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I have a problem with a control leaking GDI handles. This is the cut-down version of the control:

Public Class FancyLabel
    Inherits Label

    Protected Overrides Sub OnPaint(ByVal e As System.Windows.Forms.PaintEventArgs)
    	e.Graphics.TextRenderingHint = Drawing.Text.TextRenderingHint.ClearTypeGridFit
    End Sub

End Class

When I run the program, the GDI object count is 38.

Then I open a form that has only one FancyLabel on it and the GDI object count gets increased to 42.

I then close the form and the GDI count falls down to 39 and stays there no matter how many instances of the form I create and close.

Any Ideas?

Thanks JV

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4 Answers 4

up vote 1 down vote accepted

So if you continue the process you described 100 times in a row, I assume the GDI count would go no higher than 39?

If so, this may be something you'll have to live with. The GDI objects necessary for your FancyLabel are not something that .NET exposes directly. I think the best you can do is dispose the controls that contain the GDI objects at every opportunity. But in your case, it sounds like your leak is not so bad and probably not worth the trouble.

It's the leaks that continue to build up and consume GDI objects with repeated use that you really need to look out for. Just for kicks, the GDI object types are listed here. This reference doesn't have a direct correllation to Windows Forms controls, but you can sort of imagine what some controls might be using (and I'm sure that's documented elsewhere).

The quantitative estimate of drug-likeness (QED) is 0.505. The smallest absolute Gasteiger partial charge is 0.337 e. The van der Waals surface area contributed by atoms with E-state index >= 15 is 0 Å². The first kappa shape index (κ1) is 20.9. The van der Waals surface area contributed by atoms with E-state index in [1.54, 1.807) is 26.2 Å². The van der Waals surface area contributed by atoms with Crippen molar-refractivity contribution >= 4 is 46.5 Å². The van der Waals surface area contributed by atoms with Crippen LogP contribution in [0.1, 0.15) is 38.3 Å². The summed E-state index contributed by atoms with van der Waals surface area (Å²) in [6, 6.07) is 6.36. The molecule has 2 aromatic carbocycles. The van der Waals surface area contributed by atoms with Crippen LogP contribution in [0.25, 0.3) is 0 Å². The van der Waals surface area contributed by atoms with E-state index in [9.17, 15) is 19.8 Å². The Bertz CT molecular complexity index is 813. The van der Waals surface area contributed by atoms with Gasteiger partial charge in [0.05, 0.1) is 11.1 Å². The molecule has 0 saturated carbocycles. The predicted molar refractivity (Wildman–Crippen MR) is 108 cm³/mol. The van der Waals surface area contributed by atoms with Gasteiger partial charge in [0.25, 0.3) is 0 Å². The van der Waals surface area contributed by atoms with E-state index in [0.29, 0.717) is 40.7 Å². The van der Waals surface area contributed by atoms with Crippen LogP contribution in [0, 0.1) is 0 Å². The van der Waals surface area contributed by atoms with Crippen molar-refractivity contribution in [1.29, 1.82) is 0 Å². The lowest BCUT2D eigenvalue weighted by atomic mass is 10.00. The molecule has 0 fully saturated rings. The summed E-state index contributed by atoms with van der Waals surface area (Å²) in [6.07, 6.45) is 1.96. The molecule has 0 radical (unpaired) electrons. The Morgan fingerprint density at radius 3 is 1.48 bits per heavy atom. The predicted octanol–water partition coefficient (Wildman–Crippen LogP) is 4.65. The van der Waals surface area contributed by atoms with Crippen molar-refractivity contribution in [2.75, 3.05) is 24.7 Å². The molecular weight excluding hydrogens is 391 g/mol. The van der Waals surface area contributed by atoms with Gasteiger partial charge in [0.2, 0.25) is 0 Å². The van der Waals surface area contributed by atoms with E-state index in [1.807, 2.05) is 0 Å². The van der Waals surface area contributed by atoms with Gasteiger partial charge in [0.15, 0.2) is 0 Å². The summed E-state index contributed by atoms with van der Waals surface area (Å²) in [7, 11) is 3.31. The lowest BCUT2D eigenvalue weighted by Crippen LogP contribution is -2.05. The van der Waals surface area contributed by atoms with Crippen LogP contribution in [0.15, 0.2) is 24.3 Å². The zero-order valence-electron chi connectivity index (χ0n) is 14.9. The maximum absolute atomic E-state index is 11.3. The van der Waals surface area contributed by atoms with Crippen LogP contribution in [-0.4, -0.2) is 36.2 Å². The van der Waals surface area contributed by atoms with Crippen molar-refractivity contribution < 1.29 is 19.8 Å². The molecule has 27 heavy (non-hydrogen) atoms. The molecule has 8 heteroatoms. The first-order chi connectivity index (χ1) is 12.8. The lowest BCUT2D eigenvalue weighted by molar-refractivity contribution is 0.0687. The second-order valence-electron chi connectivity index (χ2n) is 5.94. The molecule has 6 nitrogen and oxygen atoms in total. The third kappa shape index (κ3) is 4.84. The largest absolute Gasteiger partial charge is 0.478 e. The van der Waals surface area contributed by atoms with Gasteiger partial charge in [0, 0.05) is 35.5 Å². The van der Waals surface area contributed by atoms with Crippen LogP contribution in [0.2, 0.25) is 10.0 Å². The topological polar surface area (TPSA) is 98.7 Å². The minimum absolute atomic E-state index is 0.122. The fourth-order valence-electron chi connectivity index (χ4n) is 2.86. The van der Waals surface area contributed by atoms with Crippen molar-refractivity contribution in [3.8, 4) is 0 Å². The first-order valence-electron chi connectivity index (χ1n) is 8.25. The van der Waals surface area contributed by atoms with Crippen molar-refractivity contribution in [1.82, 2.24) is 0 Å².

Fortunately, Microsoft has finally gone away from GDI objects with WPF. A pure WPF application will only use 2 GDI objects for the window itself (the rest of the UI is GDI-free). So if you're just at the beginning stages of the project you're working on, perhaps now is a good time to consider WPF instead. ;)

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I agree. If adding 10 FancyLabels causes the count to go no higher than 39, your control isn't really leaking; something else is going on. –  OwenP Jul 28 '09 at 21:47

Well the GDI count could be increasing due to windows forms. Windows forms indirectly uses GDI when the system is rendering some controls. You can use .NET Memory Profiler to find out where the leak is and determine how to solve it.

EDIT: GDI objects are not automatically picked up by the Garbage Collector. You should override the Dispose method and ensure all GDI objects are disposed of properly.

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There are no other controls on the form. If I replace the FancyLabel with just the ordinary System.Windows.Forms.Label, everything works as expected, ie. the final GDI count is back to 37 after I close the form. –  Jan Jul 28 '09 at 17:06
"GDI objects are not automatically picked up by the Garbage Collector. You should override the Dispose method and ensure all GDI objects are disposed of properly." Yes, I agree, but as you can see, I'm not creating a GDI object anywhere, I'm just changing an enumeration value on existing Graphics object. That is the part that confuses me... –  Jan Jul 28 '09 at 17:49

If you’ll continue to work with GDI-objects you can use some leak-detectors. If you use such program you’ll see full stack which show where each object was created.

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GDI objects count increase when you set label font. So, you can call the dispose method of that label and set font as null or nothing if you want to get rid of it. This is expected behavior.

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